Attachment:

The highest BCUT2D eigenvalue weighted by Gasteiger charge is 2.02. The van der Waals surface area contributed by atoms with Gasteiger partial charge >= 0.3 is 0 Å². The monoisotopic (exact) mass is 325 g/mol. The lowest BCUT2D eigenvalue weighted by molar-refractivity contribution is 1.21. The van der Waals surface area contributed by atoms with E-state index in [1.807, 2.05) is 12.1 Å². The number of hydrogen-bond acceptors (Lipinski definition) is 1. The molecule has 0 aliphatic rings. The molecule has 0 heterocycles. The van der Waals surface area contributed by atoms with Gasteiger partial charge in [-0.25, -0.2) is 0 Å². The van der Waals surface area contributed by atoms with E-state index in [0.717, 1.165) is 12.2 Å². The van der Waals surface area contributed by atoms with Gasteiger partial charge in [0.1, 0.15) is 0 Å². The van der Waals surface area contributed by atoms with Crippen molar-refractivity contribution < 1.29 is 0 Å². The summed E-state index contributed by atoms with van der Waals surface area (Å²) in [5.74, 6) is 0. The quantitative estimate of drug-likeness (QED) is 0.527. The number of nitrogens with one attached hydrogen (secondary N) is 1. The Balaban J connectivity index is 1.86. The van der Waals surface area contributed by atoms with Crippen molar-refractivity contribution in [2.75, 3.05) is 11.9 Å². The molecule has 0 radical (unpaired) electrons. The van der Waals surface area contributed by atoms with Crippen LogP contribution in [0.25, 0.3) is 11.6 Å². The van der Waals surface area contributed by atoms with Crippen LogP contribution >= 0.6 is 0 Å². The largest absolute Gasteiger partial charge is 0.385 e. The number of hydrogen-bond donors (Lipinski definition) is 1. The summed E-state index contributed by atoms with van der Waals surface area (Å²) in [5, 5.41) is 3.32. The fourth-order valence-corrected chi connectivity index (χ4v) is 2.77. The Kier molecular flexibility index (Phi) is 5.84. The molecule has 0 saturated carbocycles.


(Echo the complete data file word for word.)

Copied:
The highest BCUT2D eigenvalue weighted by Gasteiger charge is 2.02. The van der Waals surface area contributed by atoms with Gasteiger partial charge >= 0.3 is 0 Å². The monoisotopic (exact) mass is 325 g/mol. The lowest BCUT2D eigenvalue weighted by molar-refractivity contribution is 1.21. The van der Waals surface area contributed by atoms with E-state index in [1.807, 2.05) is 12.1 Å². The number of hydrogen-bond acceptors (Lipinski definition) is 1. The molecule has 0 aliphatic rings. The molecule has 0 heterocycles. The van der Waals surface area contributed by atoms with Gasteiger partial charge in [-0.25, -0.2) is 0 Å². The van der Waals surface area contributed by atoms with E-state index in [0.717, 1.165) is 12.2 Å². The van der Waals surface area contributed by atoms with Gasteiger partial charge in [0.1, 0.15) is 0 Å². The van der Waals surface area contributed by atoms with Crippen molar-refractivity contribution < 1.29 is 0 Å². The summed E-state index contributed by atoms with van der Waals surface area (Å²) in [5.74, 6) is 0. The quantitative estimate of drug-likeness (QED) is 0.527. The number of nitrogens with one attached hydrogen (secondary N) is 1. The Balaban J connectivity index is 1.86. The van der Waals surface area contributed by atoms with Crippen molar-refractivity contribution in [2.75, 3.05) is 11.9 Å². The molecule has 0 radical (unpaired) electrons. The van der Waals surface area contributed by atoms with Crippen LogP contribution in [0.25, 0.3) is 11.6 Å². The van der Waals surface area contributed by atoms with Crippen LogP contribution >= 0.6 is 0 Å². The largest absolute Gasteiger partial charge is 0.385 e. The number of hydrogen-bond donors (Lipinski definition) is 1. The summed E-state index contributed by atoms with van der Waals surface area (Å²) in [5, 5.41) is 3.32. The fourth-order valence-corrected chi connectivity index (χ4v) is 2.77. The Kier molecular flexibility index (Phi) is 5.84. The molecule has 0 saturated carbocycles.